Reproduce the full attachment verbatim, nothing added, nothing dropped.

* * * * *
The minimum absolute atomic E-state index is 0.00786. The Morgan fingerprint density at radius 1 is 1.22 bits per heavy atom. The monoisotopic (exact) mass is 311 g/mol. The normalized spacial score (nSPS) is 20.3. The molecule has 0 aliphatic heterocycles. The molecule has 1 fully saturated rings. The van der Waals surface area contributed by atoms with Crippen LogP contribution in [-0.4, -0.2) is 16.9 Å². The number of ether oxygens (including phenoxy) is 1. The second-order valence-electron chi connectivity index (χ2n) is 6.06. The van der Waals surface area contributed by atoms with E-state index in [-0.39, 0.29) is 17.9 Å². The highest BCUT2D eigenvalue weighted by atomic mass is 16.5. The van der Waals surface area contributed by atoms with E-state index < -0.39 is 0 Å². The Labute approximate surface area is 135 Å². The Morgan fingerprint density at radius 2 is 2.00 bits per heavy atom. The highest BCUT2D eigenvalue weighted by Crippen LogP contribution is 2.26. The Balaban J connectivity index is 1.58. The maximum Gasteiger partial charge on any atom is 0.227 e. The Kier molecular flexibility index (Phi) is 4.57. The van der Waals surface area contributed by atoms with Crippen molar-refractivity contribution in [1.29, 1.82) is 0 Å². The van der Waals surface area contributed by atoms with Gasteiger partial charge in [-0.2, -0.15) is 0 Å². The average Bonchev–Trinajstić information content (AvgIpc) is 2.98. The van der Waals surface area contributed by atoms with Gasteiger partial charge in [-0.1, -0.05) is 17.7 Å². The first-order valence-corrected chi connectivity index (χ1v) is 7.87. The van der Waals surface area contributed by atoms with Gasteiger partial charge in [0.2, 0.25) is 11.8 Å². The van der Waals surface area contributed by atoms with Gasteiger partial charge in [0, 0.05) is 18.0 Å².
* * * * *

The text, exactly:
The minimum absolute atomic E-state index is 0.00786. The Morgan fingerprint density at radius 1 is 1.22 bits per heavy atom. The monoisotopic (exact) mass is 311 g/mol. The normalized spacial score (nSPS) is 20.3. The molecule has 0 aliphatic heterocycles. The molecule has 1 fully saturated rings. The van der Waals surface area contributed by atoms with Crippen LogP contribution in [-0.4, -0.2) is 16.9 Å². The number of ether oxygens (including phenoxy) is 1. The second-order valence-electron chi connectivity index (χ2n) is 6.06. The van der Waals surface area contributed by atoms with E-state index in [-0.39, 0.29) is 17.9 Å². The highest BCUT2D eigenvalue weighted by atomic mass is 16.5. The van der Waals surface area contributed by atoms with E-state index < -0.39 is 0 Å². The Labute approximate surface area is 135 Å². The Morgan fingerprint density at radius 2 is 2.00 bits per heavy atom. The highest BCUT2D eigenvalue weighted by Crippen LogP contribution is 2.26. The Balaban J connectivity index is 1.58. The maximum Gasteiger partial charge on any atom is 0.227 e. The Kier molecular flexibility index (Phi) is 4.57. The van der Waals surface area contributed by atoms with Crippen molar-refractivity contribution in [1.29, 1.82) is 0 Å². The van der Waals surface area contributed by atoms with Gasteiger partial charge in [-0.2, -0.15) is 0 Å². The average Bonchev–Trinajstić information content (AvgIpc) is 2.98. The van der Waals surface area contributed by atoms with Gasteiger partial charge in [-0.1, -0.05) is 17.7 Å². The first-order valence-corrected chi connectivity index (χ1v) is 7.87. The van der Waals surface area contributed by atoms with Gasteiger partial charge in [0.2, 0.25) is 11.8 Å². The van der Waals surface area contributed by atoms with Gasteiger partial charge in [0, 0.05) is 18.0 Å².